To obtain study permits, the applicants had to prove to the Canadian government they had enough money — at least $17,000 — to cover their education and living costs. But many did not have that money.

The CBSA alleges that for a cash fee of $250 to $450, Benito would arrange a short-term loan. It is alleged Benito counselled his clients to open an account at a TD bank. The documents don't explain why he allegedly directed them to TD.

'Proof of funds'

In some cases, Benito's secretary drove the client to the bank "and a large sum of money was transferred into their account at which point they acquired an account statement from the bank as proof of funds," the search warrant application states.

"They would then proceed to another TD bank branch and the secretary would assist in transferring the money into another foreign national's account for their statement, or back to the source."

Of the five foreign nationals interviewed by CBSA officials, three said "Benito arranged for money to be transferred into their bank account for a very short period of time and have provided a copy of their TD bank account deposit history showing a $17,000 transfer into and out of their accounts to comply with the study permit application requirements."

96 incomplete work-permit applications

The door of a hotel conference room where Carl Benito operates his immigration business. Kuya is a Filipino word for "brother." (Charles Rusnell/CBC)
With the letter of acceptance from the private college and the bank account statement, Benito or one of his companies then allegedly applied for the clients' study permits.

The CBSA checked with the private colleges to verify how many of Benito's clients actually attended. Of the 54 accepted to the Academy of Learning, none attended. Thirty-one enrolled at MaKami College. Six attended, but two withdrew early.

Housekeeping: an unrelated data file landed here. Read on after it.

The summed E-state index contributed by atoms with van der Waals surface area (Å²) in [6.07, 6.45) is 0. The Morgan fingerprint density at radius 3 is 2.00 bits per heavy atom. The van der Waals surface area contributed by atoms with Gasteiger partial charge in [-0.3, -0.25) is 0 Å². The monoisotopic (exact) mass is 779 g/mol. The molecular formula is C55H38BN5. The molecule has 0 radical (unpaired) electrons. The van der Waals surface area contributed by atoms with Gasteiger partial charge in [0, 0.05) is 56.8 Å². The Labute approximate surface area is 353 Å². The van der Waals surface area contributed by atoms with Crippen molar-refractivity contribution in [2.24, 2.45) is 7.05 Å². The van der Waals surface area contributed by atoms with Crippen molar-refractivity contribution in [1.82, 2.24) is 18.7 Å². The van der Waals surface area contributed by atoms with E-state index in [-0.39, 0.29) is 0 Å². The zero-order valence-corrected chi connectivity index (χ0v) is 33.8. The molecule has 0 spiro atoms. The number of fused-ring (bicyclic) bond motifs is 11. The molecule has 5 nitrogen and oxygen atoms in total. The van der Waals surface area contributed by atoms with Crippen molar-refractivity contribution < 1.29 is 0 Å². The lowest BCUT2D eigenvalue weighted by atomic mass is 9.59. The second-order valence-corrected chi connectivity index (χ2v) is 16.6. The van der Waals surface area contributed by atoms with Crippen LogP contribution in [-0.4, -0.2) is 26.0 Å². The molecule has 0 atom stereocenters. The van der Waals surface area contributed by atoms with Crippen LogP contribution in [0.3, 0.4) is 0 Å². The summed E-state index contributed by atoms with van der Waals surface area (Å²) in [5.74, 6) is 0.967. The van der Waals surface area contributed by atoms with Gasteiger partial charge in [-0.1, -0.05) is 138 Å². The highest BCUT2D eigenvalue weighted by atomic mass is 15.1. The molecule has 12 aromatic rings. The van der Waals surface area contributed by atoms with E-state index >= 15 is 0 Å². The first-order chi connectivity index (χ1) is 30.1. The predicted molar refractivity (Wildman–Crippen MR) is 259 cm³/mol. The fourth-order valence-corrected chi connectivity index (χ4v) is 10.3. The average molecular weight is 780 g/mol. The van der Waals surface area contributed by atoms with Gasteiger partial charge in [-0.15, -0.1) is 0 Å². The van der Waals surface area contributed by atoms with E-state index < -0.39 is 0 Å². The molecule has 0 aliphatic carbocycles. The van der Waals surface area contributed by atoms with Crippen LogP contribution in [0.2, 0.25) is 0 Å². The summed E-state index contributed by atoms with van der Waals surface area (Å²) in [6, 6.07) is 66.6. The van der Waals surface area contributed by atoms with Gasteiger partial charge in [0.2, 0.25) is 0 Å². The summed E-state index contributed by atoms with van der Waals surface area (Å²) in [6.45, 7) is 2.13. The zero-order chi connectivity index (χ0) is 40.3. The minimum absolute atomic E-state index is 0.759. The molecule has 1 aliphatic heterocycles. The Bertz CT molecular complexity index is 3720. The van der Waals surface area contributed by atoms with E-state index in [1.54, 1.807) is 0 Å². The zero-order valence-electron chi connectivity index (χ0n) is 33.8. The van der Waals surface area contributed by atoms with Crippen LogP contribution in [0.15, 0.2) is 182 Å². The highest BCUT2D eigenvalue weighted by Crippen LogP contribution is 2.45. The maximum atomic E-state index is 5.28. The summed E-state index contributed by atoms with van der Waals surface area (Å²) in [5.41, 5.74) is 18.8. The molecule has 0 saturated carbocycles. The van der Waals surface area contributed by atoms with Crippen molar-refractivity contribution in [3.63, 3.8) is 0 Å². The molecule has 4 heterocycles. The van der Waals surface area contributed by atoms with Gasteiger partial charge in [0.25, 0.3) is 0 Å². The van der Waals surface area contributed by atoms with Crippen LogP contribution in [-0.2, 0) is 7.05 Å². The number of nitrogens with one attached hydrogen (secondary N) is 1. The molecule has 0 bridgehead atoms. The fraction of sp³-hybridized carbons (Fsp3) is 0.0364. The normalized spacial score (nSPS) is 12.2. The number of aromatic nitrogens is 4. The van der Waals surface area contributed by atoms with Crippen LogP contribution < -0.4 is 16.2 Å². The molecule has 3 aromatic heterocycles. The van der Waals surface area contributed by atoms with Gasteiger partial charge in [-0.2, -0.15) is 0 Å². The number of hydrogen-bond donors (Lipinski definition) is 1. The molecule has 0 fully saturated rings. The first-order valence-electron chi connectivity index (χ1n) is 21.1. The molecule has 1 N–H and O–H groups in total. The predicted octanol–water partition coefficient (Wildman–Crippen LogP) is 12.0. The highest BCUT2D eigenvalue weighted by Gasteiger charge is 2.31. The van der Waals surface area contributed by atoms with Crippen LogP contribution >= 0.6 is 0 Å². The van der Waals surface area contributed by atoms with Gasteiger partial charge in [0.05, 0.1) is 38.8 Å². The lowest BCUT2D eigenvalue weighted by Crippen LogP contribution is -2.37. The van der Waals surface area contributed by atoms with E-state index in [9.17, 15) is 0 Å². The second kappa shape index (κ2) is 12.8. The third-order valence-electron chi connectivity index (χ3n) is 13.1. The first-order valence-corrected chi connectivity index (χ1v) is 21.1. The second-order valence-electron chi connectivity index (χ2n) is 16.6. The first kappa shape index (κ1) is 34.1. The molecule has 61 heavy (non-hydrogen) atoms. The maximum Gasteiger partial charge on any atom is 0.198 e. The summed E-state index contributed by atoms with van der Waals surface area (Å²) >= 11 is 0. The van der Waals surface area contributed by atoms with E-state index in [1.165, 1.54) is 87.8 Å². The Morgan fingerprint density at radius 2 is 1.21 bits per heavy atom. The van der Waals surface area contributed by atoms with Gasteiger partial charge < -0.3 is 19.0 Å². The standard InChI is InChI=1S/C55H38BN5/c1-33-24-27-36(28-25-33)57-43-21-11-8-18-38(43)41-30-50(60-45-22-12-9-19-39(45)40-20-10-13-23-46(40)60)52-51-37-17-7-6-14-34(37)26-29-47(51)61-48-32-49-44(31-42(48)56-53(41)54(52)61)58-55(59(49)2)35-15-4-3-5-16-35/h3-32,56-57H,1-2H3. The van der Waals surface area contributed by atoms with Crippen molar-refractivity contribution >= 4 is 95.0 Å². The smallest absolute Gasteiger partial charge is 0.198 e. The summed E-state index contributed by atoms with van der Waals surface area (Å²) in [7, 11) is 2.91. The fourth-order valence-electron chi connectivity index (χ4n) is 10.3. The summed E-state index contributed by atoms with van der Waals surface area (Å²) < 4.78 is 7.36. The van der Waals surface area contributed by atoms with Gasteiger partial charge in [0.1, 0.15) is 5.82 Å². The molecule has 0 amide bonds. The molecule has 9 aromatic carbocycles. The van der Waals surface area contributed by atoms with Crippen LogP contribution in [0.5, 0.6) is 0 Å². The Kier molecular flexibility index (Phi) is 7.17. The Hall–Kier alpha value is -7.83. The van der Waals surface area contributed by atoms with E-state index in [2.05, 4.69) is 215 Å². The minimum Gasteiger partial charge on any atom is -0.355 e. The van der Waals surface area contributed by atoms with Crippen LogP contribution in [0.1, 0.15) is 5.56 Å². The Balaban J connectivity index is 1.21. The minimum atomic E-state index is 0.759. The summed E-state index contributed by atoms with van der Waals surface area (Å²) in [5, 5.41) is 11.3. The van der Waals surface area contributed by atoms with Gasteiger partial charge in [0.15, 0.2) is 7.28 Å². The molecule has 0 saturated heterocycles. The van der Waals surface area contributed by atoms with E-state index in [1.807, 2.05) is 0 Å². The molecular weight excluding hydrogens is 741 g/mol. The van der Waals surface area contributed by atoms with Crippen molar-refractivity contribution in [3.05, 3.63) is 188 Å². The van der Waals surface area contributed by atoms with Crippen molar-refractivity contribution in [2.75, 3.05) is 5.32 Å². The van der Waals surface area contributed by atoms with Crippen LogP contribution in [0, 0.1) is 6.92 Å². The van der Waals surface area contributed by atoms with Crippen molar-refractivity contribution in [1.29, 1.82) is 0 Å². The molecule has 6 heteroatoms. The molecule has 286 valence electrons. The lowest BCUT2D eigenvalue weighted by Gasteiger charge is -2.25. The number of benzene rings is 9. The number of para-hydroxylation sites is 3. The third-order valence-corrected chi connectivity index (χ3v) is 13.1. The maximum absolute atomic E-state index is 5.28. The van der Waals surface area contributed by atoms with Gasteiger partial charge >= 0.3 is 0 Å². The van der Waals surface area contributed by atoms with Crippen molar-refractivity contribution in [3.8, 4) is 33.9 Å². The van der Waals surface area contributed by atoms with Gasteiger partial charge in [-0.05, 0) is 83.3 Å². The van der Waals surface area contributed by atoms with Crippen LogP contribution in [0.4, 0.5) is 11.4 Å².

The CBSA alleges the clients didn't attend school but may have worked up to 20 hours a week, as allowed under their permits.

The other, often interconnected, part of the alleged scheme involved Benito counselling clients to purposely submit work permit applications without all necessary documents.

An investigator's analysis of work permits submitted by Benito on behalf of clients between Jan. 1, 2016 and March 29, 2018 found 96 were incomplete.

"All these applications were refused; however by making these applications, these individuals benefited from implied status," the search warrant application states.

Both the CBSA and the Public Prosecution Service declined to comment on the case. It is not known what happened to the clients who participated in the alleged scheme.

If you have any information about this story, or information for another story, please contact us in confidence at cbcinvestigates@cbc.ca.

@charlesrusnell